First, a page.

I saw this back in the days when I handled Chapter 11 bankruptcies. When the going rate for attorneys was about $395 per hour, bankruptcy attorneys were all charging rates completely above the market, like $795 per hour. There was no justification for this – bankruptcy work is no more challenging than any other practice area – but the attorneys inflated their hourly rates in anticipation of the judges cutting the fees by 50%.

But worse, there are a lot of lazy judges, who rubber-stamp fee applications. So the attorneys who inflate their fees have the chance that they will hit the lottery, or at worst will get reduction that will bring them down to what they really charge.

In the case of the aforementioned $400,000 fee, based on my expert opinion the judge reduced the fees by $100,000, but in response to my argument that the fees should be denied altogether in recognition of the insane billing of 80 hours for a memo and 50 hours for oral argument prep, the judge responded, “That’s just what big firms do.”

Obviously, not having seen the invoices, I can’t opine specifically on the $293,000 awarded to Trump’s attorneys, but can say that my fees would have likely been less than one-tenth that amount.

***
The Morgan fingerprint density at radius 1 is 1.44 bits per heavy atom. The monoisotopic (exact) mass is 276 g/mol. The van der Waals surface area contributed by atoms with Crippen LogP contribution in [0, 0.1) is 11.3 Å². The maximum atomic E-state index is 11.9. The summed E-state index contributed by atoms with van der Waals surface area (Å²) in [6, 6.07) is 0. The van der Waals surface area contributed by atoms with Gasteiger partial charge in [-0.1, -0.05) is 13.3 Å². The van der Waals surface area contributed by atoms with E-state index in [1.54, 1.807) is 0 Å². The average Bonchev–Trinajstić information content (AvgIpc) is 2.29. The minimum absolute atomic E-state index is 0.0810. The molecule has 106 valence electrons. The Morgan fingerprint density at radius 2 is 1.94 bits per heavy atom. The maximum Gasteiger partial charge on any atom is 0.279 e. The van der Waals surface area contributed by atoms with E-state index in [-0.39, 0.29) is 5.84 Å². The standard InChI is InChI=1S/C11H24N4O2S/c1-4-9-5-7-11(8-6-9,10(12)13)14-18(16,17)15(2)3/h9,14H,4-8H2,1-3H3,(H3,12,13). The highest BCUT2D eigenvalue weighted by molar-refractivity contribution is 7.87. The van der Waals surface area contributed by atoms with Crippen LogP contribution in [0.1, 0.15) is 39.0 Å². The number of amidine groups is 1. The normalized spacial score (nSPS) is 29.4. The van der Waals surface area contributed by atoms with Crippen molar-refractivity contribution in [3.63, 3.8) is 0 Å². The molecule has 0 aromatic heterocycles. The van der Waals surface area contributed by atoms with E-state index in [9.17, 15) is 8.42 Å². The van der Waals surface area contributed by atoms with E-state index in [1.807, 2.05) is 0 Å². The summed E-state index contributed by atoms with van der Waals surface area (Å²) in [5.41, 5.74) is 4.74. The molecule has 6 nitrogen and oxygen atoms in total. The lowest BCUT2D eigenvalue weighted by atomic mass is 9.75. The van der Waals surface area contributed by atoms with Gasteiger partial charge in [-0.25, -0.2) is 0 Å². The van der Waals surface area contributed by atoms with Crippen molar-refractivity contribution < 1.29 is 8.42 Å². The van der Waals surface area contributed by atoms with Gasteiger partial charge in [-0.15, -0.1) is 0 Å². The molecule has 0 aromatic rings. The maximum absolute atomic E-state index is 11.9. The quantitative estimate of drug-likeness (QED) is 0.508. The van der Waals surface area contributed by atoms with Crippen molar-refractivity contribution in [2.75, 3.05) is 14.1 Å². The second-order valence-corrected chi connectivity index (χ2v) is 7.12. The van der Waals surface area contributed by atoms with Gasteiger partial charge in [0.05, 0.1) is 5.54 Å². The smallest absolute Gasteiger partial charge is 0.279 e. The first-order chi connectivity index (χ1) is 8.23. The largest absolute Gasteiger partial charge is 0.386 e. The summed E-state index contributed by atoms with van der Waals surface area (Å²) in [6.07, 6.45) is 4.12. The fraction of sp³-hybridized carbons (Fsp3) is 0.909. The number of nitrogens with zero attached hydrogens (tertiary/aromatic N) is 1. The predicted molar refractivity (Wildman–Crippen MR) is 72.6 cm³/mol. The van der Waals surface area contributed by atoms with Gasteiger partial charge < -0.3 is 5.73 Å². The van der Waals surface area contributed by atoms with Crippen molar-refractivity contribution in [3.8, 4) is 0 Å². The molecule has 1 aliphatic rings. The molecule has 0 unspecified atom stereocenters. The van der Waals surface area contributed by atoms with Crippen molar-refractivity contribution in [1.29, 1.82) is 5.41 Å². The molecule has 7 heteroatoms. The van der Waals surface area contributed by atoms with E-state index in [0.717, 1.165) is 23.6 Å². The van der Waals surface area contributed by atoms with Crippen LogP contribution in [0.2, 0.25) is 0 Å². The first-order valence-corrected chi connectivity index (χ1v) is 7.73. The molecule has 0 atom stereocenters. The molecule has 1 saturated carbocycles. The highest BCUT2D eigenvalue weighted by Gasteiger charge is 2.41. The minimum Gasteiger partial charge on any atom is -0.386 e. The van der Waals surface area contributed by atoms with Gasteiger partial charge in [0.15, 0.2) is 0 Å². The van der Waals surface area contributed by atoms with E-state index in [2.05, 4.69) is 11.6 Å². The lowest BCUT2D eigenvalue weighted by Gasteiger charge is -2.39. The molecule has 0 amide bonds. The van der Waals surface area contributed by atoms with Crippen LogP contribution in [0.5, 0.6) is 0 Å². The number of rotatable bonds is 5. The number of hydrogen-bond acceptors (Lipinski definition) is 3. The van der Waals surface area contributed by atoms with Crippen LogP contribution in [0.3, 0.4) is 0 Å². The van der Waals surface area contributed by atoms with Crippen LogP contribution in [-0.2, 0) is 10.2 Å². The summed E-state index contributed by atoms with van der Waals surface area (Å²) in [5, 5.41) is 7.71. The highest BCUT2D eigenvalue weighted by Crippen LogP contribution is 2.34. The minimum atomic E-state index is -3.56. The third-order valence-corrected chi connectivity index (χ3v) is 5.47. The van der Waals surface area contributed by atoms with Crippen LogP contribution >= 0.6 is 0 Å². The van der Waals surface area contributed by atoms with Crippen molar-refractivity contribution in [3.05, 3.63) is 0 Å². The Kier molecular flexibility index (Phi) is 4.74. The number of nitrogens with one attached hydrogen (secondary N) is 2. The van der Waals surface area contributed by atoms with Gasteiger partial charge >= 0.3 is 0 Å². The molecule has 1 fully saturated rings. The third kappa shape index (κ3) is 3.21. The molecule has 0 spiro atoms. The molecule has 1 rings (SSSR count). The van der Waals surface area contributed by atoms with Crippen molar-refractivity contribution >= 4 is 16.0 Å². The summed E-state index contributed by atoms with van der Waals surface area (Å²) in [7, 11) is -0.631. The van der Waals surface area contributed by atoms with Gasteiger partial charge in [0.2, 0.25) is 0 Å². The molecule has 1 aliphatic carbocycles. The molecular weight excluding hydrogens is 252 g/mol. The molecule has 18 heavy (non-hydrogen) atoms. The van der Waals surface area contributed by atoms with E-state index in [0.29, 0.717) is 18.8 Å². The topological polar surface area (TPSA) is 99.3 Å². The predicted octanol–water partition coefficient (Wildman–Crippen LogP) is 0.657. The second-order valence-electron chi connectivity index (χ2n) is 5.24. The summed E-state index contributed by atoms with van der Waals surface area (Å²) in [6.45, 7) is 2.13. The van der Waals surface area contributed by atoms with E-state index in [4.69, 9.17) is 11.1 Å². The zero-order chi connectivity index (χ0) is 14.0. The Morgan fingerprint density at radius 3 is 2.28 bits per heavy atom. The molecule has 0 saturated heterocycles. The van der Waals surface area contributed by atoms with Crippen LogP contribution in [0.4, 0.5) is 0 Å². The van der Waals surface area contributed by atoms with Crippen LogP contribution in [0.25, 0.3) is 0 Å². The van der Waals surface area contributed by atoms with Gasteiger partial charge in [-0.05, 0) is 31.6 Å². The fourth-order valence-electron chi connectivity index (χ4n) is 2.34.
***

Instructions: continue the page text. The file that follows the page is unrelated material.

I am impressed though the relatively modest fees for the appeal. You don’t just dump your prior motion into an appeal brief. Appeals take a much deeper dive into the law, and it is not uncommon that an appeal will take 1.5 times longer than the original motion. Here, the attorneys spent less time on appeal than they had with the original motion.

Leave a Reply

Aaron Morris, Attorney
Aaron Morris
Morris & Stone, LLP

Orchard Technology Park
11 Orchard Road, Suite 106
Lake Forest, CA 92630

(714) 954-0700

Email Aaron Morris
Information Helpful?
Buy me coffee
SLAPP Law Podcast

Click "Amazon Music" for all episodes of California SLAPP Law Podcast


NOTICE PURSUANT TO BUSINESS & PROFESSIONS CODE SECTION 6158.3: The outcome of any case will depend on the facts specific to that case. Nothing contained in any portion of this web site should be taken as a representation of how your particular case would be concluded, or even that a case with similar facts will have a similar result. The result of any case discussed herein was dependent on the facts of that case, and the results will differ if based on different facts.

This site seeks to present legal issues in a hopefully entertaining manner. Hyperbolic language should not be taken literally. For example, if I refer to myself as the “Sultan of SLAPP” or the “Pharaoh of Free Speech,” it should not be assumed that I am actually a Sultan or a Pharaoh.

Factual summaries are entirely accurate in the sense of establishing the legal scenario, but are changed as necessary to protect the privacy of the clients.